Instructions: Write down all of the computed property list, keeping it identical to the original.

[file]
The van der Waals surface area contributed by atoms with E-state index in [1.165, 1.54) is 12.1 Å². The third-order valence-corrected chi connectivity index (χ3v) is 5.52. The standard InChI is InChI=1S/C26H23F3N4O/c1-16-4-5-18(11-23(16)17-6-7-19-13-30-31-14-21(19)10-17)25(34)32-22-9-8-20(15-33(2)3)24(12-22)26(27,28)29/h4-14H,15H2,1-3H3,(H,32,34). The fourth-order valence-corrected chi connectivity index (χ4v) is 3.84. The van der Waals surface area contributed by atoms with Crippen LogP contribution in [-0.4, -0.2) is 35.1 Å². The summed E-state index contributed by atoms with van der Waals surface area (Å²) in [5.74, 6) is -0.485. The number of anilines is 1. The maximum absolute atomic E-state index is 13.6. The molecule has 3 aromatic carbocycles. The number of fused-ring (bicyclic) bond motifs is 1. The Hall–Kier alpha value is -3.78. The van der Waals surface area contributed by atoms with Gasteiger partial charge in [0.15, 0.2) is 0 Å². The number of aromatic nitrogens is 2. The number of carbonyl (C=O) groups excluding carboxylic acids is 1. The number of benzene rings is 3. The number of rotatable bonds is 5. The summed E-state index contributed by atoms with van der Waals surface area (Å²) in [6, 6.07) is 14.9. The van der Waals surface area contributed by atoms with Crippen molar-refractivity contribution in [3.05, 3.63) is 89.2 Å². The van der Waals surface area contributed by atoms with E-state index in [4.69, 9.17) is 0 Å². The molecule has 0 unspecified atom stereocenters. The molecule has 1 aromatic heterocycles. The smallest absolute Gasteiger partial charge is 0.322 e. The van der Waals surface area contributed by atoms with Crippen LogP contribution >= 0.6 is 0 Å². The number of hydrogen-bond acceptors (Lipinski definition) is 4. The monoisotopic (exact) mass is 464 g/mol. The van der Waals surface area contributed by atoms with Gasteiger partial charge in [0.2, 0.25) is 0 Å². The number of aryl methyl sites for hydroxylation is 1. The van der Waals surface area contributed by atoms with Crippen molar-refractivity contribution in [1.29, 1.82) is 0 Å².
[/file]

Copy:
The van der Waals surface area contributed by atoms with E-state index in [1.165, 1.54) is 12.1 Å². The third-order valence-corrected chi connectivity index (χ3v) is 5.52. The standard InChI is InChI=1S/C26H23F3N4O/c1-16-4-5-18(11-23(16)17-6-7-19-13-30-31-14-21(19)10-17)25(34)32-22-9-8-20(15-33(2)3)24(12-22)26(27,28)29/h4-14H,15H2,1-3H3,(H,32,34). The fourth-order valence-corrected chi connectivity index (χ4v) is 3.84. The van der Waals surface area contributed by atoms with Crippen LogP contribution in [-0.4, -0.2) is 35.1 Å². The summed E-state index contributed by atoms with van der Waals surface area (Å²) in [5.74, 6) is -0.485. The number of anilines is 1. The maximum absolute atomic E-state index is 13.6. The molecule has 3 aromatic carbocycles. The number of fused-ring (bicyclic) bond motifs is 1. The Hall–Kier alpha value is -3.78. The van der Waals surface area contributed by atoms with Gasteiger partial charge in [0.15, 0.2) is 0 Å². The number of aromatic nitrogens is 2. The number of carbonyl (C=O) groups excluding carboxylic acids is 1. The number of benzene rings is 3. The number of rotatable bonds is 5. The summed E-state index contributed by atoms with van der Waals surface area (Å²) in [6, 6.07) is 14.9. The van der Waals surface area contributed by atoms with Crippen molar-refractivity contribution in [3.05, 3.63) is 89.2 Å². The van der Waals surface area contributed by atoms with E-state index in [4.69, 9.17) is 0 Å². The molecule has 0 unspecified atom stereocenters. The molecule has 1 aromatic heterocycles. The smallest absolute Gasteiger partial charge is 0.322 e. The van der Waals surface area contributed by atoms with Crippen LogP contribution >= 0.6 is 0 Å². The number of hydrogen-bond acceptors (Lipinski definition) is 4. The monoisotopic (exact) mass is 464 g/mol. The van der Waals surface area contributed by atoms with Gasteiger partial charge in [0.2, 0.25) is 0 Å². The number of aryl methyl sites for hydroxylation is 1. The van der Waals surface area contributed by atoms with Crippen molar-refractivity contribution in [1.29, 1.82) is 0 Å².